Name: Liam Stephens
Residence: Mullingar, Ireland
Title: International Master
Although I played Draughts in my youth, I only became seriously interested in the game following my move to London in the 1960s. After reading the book “International Draughts and Checkers” (which I came across in the local library) I joined the London Draughts Association in 1969. There I met many of the players of yesteryear including John O’Connor, Sammy Cohen, Willie Hicks, Bill Coleman, George Smith and Jack Latham among others. The venue of the London Draughts Association was the St. Bride Institute off Fleet Street in central London. In those days there were regular team competitions with up to 6 teams such as Tottenham, Barking, East End etc., taking part in the London League. Each team had up to 6 players in strength. In addition, there were various individual competitions such as the London Championship, the Wheeler and Kaiser cups, named after their respective donors.
During the 1970’s I frequently visited the reading room of the British Museum which housed a magnificent collection of Draughts books, and I spent many a pleasurable hour there, imbibing draughts lore. My first major tournament was the British Open in 1970, which was held in Ballymena, Northern Ireland (This event was won by Ivor Edwards from Wales with Tom Landry, from London, in second place).
From 1976 to 1980 I was editor of the English Draughts Journal. In 1978 I won the Clacton Open and in 1979 the London Open Championship. In 1984 I co-authored with Tom Landry the book “Draughts – An Introduction to Championship Play”.
During the 1980´s and 1990s I was heavily involved in the London Draughts Association, holding the posts of secretary/chairman/treasurer for various periods. I have many fond memories of that time and feel honoured, during my time in London, to have known personalities such as Leslie Boyd, Tom Landry, Danny Shields, Pat McCarthy and Jim McCarthy, the current chairman of the LDA. After our regular club meetings we would play over the games and analyse them in detail, a practice which undoubtedly helped in increasing one’s skill.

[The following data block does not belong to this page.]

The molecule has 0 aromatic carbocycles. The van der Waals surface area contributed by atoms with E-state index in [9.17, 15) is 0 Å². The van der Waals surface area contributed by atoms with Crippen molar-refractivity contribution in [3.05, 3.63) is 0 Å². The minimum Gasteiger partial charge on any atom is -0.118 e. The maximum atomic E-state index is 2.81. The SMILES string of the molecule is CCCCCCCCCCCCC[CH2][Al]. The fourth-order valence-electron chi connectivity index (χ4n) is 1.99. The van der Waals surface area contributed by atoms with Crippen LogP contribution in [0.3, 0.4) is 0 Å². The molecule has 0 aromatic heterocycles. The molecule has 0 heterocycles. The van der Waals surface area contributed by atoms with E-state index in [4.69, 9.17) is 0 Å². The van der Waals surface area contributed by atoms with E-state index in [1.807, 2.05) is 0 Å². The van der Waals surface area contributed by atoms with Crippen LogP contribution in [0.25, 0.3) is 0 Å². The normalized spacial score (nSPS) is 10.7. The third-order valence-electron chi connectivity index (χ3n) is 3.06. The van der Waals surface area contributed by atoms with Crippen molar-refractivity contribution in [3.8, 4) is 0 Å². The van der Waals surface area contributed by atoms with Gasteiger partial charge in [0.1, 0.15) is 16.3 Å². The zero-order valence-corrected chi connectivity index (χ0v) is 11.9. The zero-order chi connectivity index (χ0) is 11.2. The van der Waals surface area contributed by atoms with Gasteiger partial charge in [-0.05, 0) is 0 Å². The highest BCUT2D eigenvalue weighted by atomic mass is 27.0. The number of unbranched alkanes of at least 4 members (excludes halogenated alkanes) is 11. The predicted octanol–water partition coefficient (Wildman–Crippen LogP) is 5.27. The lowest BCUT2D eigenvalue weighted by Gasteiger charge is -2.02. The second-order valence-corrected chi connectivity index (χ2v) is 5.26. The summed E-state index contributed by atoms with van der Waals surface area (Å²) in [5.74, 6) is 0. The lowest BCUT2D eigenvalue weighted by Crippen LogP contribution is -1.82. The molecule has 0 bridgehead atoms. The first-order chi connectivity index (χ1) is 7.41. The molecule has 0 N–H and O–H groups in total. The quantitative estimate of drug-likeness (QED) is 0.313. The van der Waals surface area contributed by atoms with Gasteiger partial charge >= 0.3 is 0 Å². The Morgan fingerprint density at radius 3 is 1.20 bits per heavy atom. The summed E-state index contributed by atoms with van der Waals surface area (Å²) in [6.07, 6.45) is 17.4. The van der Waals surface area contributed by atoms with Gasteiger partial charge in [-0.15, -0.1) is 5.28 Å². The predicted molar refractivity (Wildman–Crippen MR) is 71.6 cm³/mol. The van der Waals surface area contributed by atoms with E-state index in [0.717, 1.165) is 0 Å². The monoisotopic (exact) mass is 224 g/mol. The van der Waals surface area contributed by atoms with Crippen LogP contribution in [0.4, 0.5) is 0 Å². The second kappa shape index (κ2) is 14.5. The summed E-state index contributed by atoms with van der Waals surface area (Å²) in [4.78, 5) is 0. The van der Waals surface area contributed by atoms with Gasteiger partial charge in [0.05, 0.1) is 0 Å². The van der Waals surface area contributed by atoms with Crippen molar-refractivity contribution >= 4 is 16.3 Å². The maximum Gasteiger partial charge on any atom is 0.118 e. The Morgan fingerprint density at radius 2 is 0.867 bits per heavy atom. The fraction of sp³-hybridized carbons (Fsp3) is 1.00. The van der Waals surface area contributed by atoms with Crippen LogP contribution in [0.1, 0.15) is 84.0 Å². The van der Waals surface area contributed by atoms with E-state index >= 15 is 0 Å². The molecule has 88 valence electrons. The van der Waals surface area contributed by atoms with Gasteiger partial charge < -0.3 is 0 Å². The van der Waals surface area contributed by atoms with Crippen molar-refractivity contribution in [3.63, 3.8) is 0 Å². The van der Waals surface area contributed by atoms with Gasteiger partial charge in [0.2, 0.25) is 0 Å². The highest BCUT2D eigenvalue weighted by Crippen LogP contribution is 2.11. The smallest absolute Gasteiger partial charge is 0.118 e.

I played regularly for Middlesex in the British Counties Championship and for Ireland in the Home Internationals. Since moving back to Ireland in 2002, I won the German Open Championship in 2006 and 2007. I became Editor of the Irish Draughts Association Newsletter in October 2006 continuing until August 2012.
The final tournaments I played in were the British and Irish Freestyle Open Championship, Naas, 2013, and the Danish Open Championship, Copenhagen, 2013.
I am now retired, but keep up an interest in the game and in correspondence online.
A game by Liam Stephens
One of the weaker 3 movers not as critical as 10-15, 21-17, 6-10.
Move 2. at 17-14 – Attacking Black’s double corner by removing the pieces on squares 6 and 10.
Move 5. at 12-16 – if here 1-6, 25-21, 11-16, is the recommended book line, but 12-16 as played seems more natural.
Move 8. at 19-23 – Black counters Whites attack by establishing an outpost on square 22.
Move 11. at 6-10 – Played to prevent 14-10.
Move 19. at 25-21 – Setting a trap.
Move 20. at 4-8 – The move desired is 14-18 after which 31-27 wins for White.
First published in the London Draughts Association – “Draughts Bulletin” by Jim McCarthy and Liam Stephens, July 1988.
This Biography was submitted by Liam Stephans. Who can be a greater expert about Liam Stephens than the man himself?
Last updated as of 8th May 2021.
Remark by Dennis Pawlek: Liam is always lending a helping hand with the research for most of the articles with this and so many other checkers and draughts projects. I would like to thank him a lot for his ongoing support and to let those of you that do not know he is as well a driving force of the Online Museum of Checkers History which is now unfortunately offline.